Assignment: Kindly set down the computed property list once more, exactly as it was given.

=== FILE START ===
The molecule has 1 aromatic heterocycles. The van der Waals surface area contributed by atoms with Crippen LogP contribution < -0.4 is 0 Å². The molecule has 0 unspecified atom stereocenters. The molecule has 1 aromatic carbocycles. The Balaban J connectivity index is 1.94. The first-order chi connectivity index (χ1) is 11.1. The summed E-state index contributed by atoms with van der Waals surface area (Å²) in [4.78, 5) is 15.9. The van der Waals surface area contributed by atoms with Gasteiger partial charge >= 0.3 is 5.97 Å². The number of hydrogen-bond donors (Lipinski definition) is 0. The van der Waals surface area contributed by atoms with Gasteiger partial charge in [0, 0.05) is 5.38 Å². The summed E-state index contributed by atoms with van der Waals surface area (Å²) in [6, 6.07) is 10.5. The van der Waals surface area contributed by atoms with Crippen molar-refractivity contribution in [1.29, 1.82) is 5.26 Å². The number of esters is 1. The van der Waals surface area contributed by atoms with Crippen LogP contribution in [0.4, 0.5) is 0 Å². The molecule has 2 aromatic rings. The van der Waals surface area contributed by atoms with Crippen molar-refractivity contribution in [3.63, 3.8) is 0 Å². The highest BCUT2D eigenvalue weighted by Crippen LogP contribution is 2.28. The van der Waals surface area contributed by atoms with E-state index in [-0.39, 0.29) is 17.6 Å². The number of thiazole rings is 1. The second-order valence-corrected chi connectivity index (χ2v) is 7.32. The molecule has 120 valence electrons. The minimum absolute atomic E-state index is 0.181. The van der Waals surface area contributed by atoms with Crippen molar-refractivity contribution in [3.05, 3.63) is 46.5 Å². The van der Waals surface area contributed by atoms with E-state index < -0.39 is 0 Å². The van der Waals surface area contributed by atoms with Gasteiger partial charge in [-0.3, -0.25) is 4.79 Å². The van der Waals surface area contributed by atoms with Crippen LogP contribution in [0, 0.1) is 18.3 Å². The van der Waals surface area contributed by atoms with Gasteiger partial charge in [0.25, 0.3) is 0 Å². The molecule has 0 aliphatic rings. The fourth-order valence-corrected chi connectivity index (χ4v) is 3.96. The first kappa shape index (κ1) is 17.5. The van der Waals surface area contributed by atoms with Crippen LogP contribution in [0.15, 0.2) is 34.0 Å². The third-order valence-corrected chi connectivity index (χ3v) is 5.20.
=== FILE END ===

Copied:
The molecule has 1 aromatic heterocycles. The van der Waals surface area contributed by atoms with Crippen LogP contribution < -0.4 is 0 Å². The molecule has 0 unspecified atom stereocenters. The molecule has 1 aromatic carbocycles. The Balaban J connectivity index is 1.94. The first-order chi connectivity index (χ1) is 11.1. The summed E-state index contributed by atoms with van der Waals surface area (Å²) in [4.78, 5) is 15.9. The van der Waals surface area contributed by atoms with Gasteiger partial charge >= 0.3 is 5.97 Å². The number of hydrogen-bond donors (Lipinski definition) is 0. The van der Waals surface area contributed by atoms with Gasteiger partial charge in [0, 0.05) is 5.38 Å². The summed E-state index contributed by atoms with van der Waals surface area (Å²) in [6, 6.07) is 10.5. The van der Waals surface area contributed by atoms with Crippen molar-refractivity contribution in [1.29, 1.82) is 5.26 Å². The number of esters is 1. The van der Waals surface area contributed by atoms with Crippen LogP contribution in [0.4, 0.5) is 0 Å². The molecule has 2 aromatic rings. The van der Waals surface area contributed by atoms with Crippen molar-refractivity contribution in [3.63, 3.8) is 0 Å². The highest BCUT2D eigenvalue weighted by Crippen LogP contribution is 2.28. The van der Waals surface area contributed by atoms with E-state index in [-0.39, 0.29) is 17.6 Å². The number of thiazole rings is 1. The second-order valence-corrected chi connectivity index (χ2v) is 7.32. The molecule has 120 valence electrons. The minimum absolute atomic E-state index is 0.181. The van der Waals surface area contributed by atoms with Crippen molar-refractivity contribution in [3.05, 3.63) is 46.5 Å². The van der Waals surface area contributed by atoms with E-state index < -0.39 is 0 Å². The van der Waals surface area contributed by atoms with Gasteiger partial charge in [-0.3, -0.25) is 4.79 Å². The van der Waals surface area contributed by atoms with Crippen LogP contribution in [0, 0.1) is 18.3 Å². The van der Waals surface area contributed by atoms with Gasteiger partial charge in [0.25, 0.3) is 0 Å². The molecule has 0 aliphatic rings. The fourth-order valence-corrected chi connectivity index (χ4v) is 3.96. The first kappa shape index (κ1) is 17.5. The van der Waals surface area contributed by atoms with Crippen LogP contribution in [0.15, 0.2) is 34.0 Å². The third-order valence-corrected chi connectivity index (χ3v) is 5.20.